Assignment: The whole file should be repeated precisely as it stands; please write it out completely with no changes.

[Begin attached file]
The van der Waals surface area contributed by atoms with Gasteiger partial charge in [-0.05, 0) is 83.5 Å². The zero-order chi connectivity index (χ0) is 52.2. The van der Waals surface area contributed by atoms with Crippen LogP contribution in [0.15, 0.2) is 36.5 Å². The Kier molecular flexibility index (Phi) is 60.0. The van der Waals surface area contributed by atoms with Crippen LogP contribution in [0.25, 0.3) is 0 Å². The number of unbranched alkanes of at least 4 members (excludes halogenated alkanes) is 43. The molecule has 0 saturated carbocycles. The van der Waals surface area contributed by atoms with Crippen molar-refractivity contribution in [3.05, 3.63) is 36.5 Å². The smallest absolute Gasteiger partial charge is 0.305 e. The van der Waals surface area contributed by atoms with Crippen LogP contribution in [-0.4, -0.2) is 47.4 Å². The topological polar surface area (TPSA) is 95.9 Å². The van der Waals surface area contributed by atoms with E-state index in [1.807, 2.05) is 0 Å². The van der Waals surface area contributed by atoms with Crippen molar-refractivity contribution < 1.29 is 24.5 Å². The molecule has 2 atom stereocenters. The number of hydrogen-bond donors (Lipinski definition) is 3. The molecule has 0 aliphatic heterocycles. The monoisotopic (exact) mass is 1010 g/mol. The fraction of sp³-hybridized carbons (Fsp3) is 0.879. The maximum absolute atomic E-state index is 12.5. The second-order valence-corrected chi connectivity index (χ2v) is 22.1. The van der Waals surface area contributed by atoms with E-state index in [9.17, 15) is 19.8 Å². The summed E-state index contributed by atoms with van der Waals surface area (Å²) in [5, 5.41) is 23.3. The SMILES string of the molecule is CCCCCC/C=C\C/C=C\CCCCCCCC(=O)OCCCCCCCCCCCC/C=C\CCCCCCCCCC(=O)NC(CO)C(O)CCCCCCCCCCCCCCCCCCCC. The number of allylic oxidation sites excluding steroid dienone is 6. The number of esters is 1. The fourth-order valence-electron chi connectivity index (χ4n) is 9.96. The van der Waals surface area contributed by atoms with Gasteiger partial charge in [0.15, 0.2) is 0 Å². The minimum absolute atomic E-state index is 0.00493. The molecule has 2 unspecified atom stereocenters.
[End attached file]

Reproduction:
The van der Waals surface area contributed by atoms with Gasteiger partial charge in [-0.05, 0) is 83.5 Å². The zero-order chi connectivity index (χ0) is 52.2. The van der Waals surface area contributed by atoms with Crippen LogP contribution in [0.15, 0.2) is 36.5 Å². The Kier molecular flexibility index (Phi) is 60.0. The van der Waals surface area contributed by atoms with Crippen LogP contribution in [0.25, 0.3) is 0 Å². The number of unbranched alkanes of at least 4 members (excludes halogenated alkanes) is 43. The molecule has 0 saturated carbocycles. The van der Waals surface area contributed by atoms with Crippen molar-refractivity contribution in [3.05, 3.63) is 36.5 Å². The smallest absolute Gasteiger partial charge is 0.305 e. The van der Waals surface area contributed by atoms with Crippen LogP contribution in [-0.4, -0.2) is 47.4 Å². The topological polar surface area (TPSA) is 95.9 Å². The van der Waals surface area contributed by atoms with E-state index in [1.807, 2.05) is 0 Å². The van der Waals surface area contributed by atoms with Crippen molar-refractivity contribution < 1.29 is 24.5 Å². The molecule has 2 atom stereocenters. The number of hydrogen-bond donors (Lipinski definition) is 3. The molecule has 0 aliphatic heterocycles. The monoisotopic (exact) mass is 1010 g/mol. The fraction of sp³-hybridized carbons (Fsp3) is 0.879. The maximum absolute atomic E-state index is 12.5. The second-order valence-corrected chi connectivity index (χ2v) is 22.1. The van der Waals surface area contributed by atoms with E-state index in [9.17, 15) is 19.8 Å². The summed E-state index contributed by atoms with van der Waals surface area (Å²) in [5, 5.41) is 23.3. The SMILES string of the molecule is CCCCCC/C=C\C/C=C\CCCCCCCC(=O)OCCCCCCCCCCCC/C=C\CCCCCCCCCC(=O)NC(CO)C(O)CCCCCCCCCCCCCCCCCCCC. The number of allylic oxidation sites excluding steroid dienone is 6. The number of esters is 1. The fourth-order valence-electron chi connectivity index (χ4n) is 9.96. The van der Waals surface area contributed by atoms with Gasteiger partial charge in [0.15, 0.2) is 0 Å². The minimum absolute atomic E-state index is 0.00493. The molecule has 2 unspecified atom stereocenters.